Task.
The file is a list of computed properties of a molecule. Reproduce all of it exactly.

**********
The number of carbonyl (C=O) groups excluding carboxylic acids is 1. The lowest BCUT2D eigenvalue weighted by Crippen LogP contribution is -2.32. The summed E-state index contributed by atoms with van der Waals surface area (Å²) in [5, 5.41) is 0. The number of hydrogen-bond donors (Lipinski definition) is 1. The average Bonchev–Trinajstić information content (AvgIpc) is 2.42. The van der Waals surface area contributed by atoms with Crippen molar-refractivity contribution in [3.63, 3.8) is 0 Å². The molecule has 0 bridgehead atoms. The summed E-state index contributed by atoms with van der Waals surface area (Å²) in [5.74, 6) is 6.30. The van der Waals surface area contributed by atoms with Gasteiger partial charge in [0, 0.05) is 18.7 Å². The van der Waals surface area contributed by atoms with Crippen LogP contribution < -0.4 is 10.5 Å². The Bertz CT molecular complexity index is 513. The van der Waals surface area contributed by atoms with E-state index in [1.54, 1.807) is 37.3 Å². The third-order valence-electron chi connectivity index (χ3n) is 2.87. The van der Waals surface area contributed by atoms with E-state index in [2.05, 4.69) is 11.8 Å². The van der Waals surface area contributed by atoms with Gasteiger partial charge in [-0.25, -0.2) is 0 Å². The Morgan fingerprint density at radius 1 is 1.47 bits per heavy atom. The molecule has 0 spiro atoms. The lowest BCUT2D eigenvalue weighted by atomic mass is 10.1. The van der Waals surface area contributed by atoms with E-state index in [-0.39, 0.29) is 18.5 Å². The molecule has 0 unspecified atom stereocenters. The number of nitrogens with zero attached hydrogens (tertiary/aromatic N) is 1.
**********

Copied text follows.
The number of carbonyl (C=O) groups excluding carboxylic acids is 1. The lowest BCUT2D eigenvalue weighted by Crippen LogP contribution is -2.32. The summed E-state index contributed by atoms with van der Waals surface area (Å²) in [5, 5.41) is 0. The number of hydrogen-bond donors (Lipinski definition) is 1. The average Bonchev–Trinajstić information content (AvgIpc) is 2.42. The van der Waals surface area contributed by atoms with Crippen molar-refractivity contribution in [3.63, 3.8) is 0 Å². The molecule has 0 bridgehead atoms. The summed E-state index contributed by atoms with van der Waals surface area (Å²) in [5.74, 6) is 6.30. The van der Waals surface area contributed by atoms with Gasteiger partial charge in [0, 0.05) is 18.7 Å². The van der Waals surface area contributed by atoms with Crippen LogP contribution < -0.4 is 10.5 Å². The Bertz CT molecular complexity index is 513. The van der Waals surface area contributed by atoms with E-state index in [1.54, 1.807) is 37.3 Å². The third-order valence-electron chi connectivity index (χ3n) is 2.87. The van der Waals surface area contributed by atoms with E-state index in [2.05, 4.69) is 11.8 Å². The van der Waals surface area contributed by atoms with Gasteiger partial charge in [-0.25, -0.2) is 0 Å². The Morgan fingerprint density at radius 1 is 1.47 bits per heavy atom. The molecule has 0 spiro atoms. The lowest BCUT2D eigenvalue weighted by atomic mass is 10.1. The van der Waals surface area contributed by atoms with E-state index in [-0.39, 0.29) is 18.5 Å². The molecule has 0 unspecified atom stereocenters. The number of nitrogens with zero attached hydrogens (tertiary/aromatic N) is 1.